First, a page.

Marshall Mcluhan

Marshall Mcluhan Photo

Herbert Marshall McLuhan was born on July 21, 1911 in Edmonton, Alberta to Elsie Naomi and Herbert Ernest McLuhan. After his father left the army, the family settled in Winnipeg, Manitoba where McLuhan attended the Kelvin Technical School. As a child, he was not spectacular in academics, however growing up he developed a profound interest in literature and subsequently graduated from the University of Manitoba where he got a degree in English and Philosophy. After earning master’s degree, he left for Cambridge from where he obtained his Ph.D. in literature.

After teaching in many universities in America, McLuhan finally found himself back in Toronto where he started teaching in the University of Toronto and later set up the Center for Culture and Technology which is a think tank for studying and analyzing the social and psychological effects of media and technology. It was here that he met people like Harold Innis and Pierre Teilhard de Chardin who helped him to formulate his famous concept about media being responsible for shaping civilization. According to McLuhan, the media has considerable part in the way humans frame their perceptions which in turn shapes how they will interact with each other and the environment. The media manipulates the sensory balance of people, by giving preference to one sense over the other and thus invokes the desired response in individuals.

In 1951, he wrote, “The Mechanical Bride: Folklore of Industrial Man” in which he tried to demonstrate how ideologies are invisible and therefore influential, and are embedded in the structure of popular culture. According to him, pictures of mechanical technology dictate popular consciousness which results in humans becoming mechanical and instrumental entities.

In 1962, he wrote, “The Gutenberg Galaxy: The Making of Typographic Man”, which bagged the Governor-General’s Award for critical writing in 1963. In it, Marshall Mcluhan expressed that the notion of public and the act of forming that public in to a single nation was made possible by the invention of the print culture. He also argued that this culture can be altered by playing with people’s sensory balance, particularly emphasizing on visual fragmentation which leads to people becoming alienated and distanced fro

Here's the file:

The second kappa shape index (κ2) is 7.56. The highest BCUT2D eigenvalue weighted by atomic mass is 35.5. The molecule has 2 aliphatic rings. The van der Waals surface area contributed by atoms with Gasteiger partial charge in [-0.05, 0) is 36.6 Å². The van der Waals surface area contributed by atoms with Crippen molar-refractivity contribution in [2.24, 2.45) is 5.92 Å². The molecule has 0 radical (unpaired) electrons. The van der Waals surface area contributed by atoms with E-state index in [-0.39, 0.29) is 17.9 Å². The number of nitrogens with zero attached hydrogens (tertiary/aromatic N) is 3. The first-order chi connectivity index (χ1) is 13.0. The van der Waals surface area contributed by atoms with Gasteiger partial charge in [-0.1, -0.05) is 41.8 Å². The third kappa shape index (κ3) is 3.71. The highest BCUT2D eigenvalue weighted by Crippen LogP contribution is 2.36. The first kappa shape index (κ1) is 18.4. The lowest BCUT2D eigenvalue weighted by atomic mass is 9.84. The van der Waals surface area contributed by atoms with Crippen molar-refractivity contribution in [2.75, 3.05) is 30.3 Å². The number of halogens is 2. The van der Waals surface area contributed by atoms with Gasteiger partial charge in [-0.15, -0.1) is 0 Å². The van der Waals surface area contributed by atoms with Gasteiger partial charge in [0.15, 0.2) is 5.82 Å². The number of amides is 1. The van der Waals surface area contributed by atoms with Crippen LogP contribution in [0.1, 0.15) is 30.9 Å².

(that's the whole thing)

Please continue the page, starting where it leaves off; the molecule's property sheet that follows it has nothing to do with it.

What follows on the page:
He followed this theme with his following publications, “Understanding The Media” in 1964 and “The Medium is the Message” in 1967, when he argued that the inner consequences of their behavior is far more important to analyze the way in which an individual gets influenced by the media, rather than the message which is being transmitted by media. According to him, technologies determine the way human mind processes and stores information, which leads to people becoming more inclined towards a particular thing over another. However different technologies affect people differently. He drew a distinction between “hot and cool” media. “Hot media” distributes high definition information, which does not rely on efforts of the receiver; however “cool media” distributes very little information, hence making the receiver want to fill in the missing gaps himself in order to fully comprehend the message. He classified television and computers as part of “cool media”.

Another reason why Marshall Mcluhan is so famous for is that he predicted the effects of World Wide Web 30 years before it happened. He is credited with coining the term, “Global Village” and was more concerned with its negative consequences which he thought resulted into loss of individuality, identity and privacy.

He passed away in 1980 but left behind a huge legacy of lifelong work. He has won numerous awards and honors for his work, which is still deeply revered in the academic circles.

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